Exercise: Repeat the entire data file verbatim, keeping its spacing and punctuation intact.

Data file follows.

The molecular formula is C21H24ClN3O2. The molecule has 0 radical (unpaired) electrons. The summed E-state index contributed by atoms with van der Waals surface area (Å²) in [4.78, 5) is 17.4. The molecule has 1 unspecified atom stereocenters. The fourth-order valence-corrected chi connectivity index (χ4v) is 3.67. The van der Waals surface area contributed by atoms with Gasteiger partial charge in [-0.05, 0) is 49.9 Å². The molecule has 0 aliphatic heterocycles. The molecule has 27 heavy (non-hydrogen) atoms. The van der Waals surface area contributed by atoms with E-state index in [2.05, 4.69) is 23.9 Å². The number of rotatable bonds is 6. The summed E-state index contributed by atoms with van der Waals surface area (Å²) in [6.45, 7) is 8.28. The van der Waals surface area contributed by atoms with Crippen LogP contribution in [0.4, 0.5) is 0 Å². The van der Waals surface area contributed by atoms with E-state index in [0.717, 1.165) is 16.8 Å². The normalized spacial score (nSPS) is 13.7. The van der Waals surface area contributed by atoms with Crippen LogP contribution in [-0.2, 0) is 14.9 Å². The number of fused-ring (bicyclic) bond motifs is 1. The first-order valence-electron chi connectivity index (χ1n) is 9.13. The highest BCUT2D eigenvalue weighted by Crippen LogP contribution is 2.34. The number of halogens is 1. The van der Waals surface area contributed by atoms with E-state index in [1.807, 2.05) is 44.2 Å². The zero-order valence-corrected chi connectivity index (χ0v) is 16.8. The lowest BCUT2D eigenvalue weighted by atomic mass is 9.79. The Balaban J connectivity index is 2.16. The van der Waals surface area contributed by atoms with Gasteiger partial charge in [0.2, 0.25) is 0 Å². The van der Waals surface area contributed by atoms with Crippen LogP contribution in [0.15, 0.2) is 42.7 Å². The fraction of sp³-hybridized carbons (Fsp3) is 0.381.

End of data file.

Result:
The molecular formula is C21H24ClN3O2. The molecule has 0 radical (unpaired) electrons. The summed E-state index contributed by atoms with van der Waals surface area (Å²) in [4.78, 5) is 17.4. The molecule has 1 unspecified atom stereocenters. The fourth-order valence-corrected chi connectivity index (χ4v) is 3.67. The van der Waals surface area contributed by atoms with Gasteiger partial charge in [-0.05, 0) is 49.9 Å². The molecule has 0 aliphatic heterocycles. The molecule has 27 heavy (non-hydrogen) atoms. The van der Waals surface area contributed by atoms with E-state index in [2.05, 4.69) is 23.9 Å². The number of rotatable bonds is 6. The summed E-state index contributed by atoms with van der Waals surface area (Å²) in [6.45, 7) is 8.28. The van der Waals surface area contributed by atoms with Crippen LogP contribution in [0.4, 0.5) is 0 Å². The van der Waals surface area contributed by atoms with E-state index in [0.717, 1.165) is 16.8 Å². The normalized spacial score (nSPS) is 13.7. The van der Waals surface area contributed by atoms with Crippen LogP contribution in [-0.2, 0) is 14.9 Å². The number of fused-ring (bicyclic) bond motifs is 1. The first-order valence-electron chi connectivity index (χ1n) is 9.13. The highest BCUT2D eigenvalue weighted by Crippen LogP contribution is 2.34. The number of halogens is 1. The van der Waals surface area contributed by atoms with E-state index in [1.807, 2.05) is 44.2 Å². The zero-order valence-corrected chi connectivity index (χ0v) is 16.8. The lowest BCUT2D eigenvalue weighted by atomic mass is 9.79. The Balaban J connectivity index is 2.16. The van der Waals surface area contributed by atoms with Gasteiger partial charge in [0.2, 0.25) is 0 Å². The van der Waals surface area contributed by atoms with Crippen LogP contribution in [0.15, 0.2) is 42.7 Å². The fraction of sp³-hybridized carbons (Fsp3) is 0.381.